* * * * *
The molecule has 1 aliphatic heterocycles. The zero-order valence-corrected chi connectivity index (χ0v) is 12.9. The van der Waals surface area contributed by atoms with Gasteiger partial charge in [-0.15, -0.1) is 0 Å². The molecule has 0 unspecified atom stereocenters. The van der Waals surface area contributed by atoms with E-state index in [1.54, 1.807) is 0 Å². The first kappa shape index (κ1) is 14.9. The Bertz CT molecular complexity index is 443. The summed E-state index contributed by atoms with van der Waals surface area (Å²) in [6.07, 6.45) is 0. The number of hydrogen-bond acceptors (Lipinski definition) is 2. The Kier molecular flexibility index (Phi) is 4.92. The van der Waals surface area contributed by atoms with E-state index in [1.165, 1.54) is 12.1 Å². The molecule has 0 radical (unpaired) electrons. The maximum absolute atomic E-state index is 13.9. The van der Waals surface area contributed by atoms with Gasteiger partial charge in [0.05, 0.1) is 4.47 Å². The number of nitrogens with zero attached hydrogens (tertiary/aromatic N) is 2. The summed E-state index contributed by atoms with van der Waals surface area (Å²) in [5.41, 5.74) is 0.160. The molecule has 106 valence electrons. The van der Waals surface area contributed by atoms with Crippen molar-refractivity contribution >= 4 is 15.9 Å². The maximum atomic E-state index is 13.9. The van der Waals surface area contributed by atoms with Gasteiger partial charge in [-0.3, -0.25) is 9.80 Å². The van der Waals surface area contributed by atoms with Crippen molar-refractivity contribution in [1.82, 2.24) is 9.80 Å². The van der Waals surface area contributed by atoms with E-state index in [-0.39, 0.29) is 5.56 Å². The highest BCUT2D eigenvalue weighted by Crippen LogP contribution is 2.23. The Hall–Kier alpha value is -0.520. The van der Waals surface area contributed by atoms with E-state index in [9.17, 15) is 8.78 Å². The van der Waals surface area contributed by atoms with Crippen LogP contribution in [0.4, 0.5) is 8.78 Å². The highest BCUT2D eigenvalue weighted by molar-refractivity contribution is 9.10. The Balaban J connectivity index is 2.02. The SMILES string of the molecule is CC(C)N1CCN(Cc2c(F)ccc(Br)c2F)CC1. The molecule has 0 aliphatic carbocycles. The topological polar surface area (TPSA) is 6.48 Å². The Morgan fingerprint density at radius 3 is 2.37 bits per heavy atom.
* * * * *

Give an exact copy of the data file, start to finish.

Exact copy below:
The molecule has 1 aliphatic heterocycles. The zero-order valence-corrected chi connectivity index (χ0v) is 12.9. The van der Waals surface area contributed by atoms with Gasteiger partial charge in [-0.15, -0.1) is 0 Å². The molecule has 0 unspecified atom stereocenters. The van der Waals surface area contributed by atoms with E-state index in [1.54, 1.807) is 0 Å². The first kappa shape index (κ1) is 14.9. The Bertz CT molecular complexity index is 443. The summed E-state index contributed by atoms with van der Waals surface area (Å²) in [6.07, 6.45) is 0. The number of hydrogen-bond acceptors (Lipinski definition) is 2. The Kier molecular flexibility index (Phi) is 4.92. The van der Waals surface area contributed by atoms with E-state index in [1.165, 1.54) is 12.1 Å². The molecule has 0 radical (unpaired) electrons. The maximum absolute atomic E-state index is 13.9. The van der Waals surface area contributed by atoms with Gasteiger partial charge in [0.05, 0.1) is 4.47 Å². The number of nitrogens with zero attached hydrogens (tertiary/aromatic N) is 2. The summed E-state index contributed by atoms with van der Waals surface area (Å²) in [5.41, 5.74) is 0.160. The molecule has 106 valence electrons. The van der Waals surface area contributed by atoms with Crippen molar-refractivity contribution >= 4 is 15.9 Å². The maximum atomic E-state index is 13.9. The van der Waals surface area contributed by atoms with Gasteiger partial charge in [-0.3, -0.25) is 9.80 Å². The van der Waals surface area contributed by atoms with Crippen molar-refractivity contribution in [1.82, 2.24) is 9.80 Å². The van der Waals surface area contributed by atoms with E-state index in [-0.39, 0.29) is 5.56 Å². The highest BCUT2D eigenvalue weighted by Crippen LogP contribution is 2.23. The Hall–Kier alpha value is -0.520. The van der Waals surface area contributed by atoms with E-state index in [9.17, 15) is 8.78 Å². The van der Waals surface area contributed by atoms with Crippen LogP contribution in [0.4, 0.5) is 8.78 Å². The highest BCUT2D eigenvalue weighted by molar-refractivity contribution is 9.10. The Balaban J connectivity index is 2.02. The SMILES string of the molecule is CC(C)N1CCN(Cc2c(F)ccc(Br)c2F)CC1. The molecule has 0 aliphatic carbocycles. The topological polar surface area (TPSA) is 6.48 Å². The Morgan fingerprint density at radius 3 is 2.37 bits per heavy atom.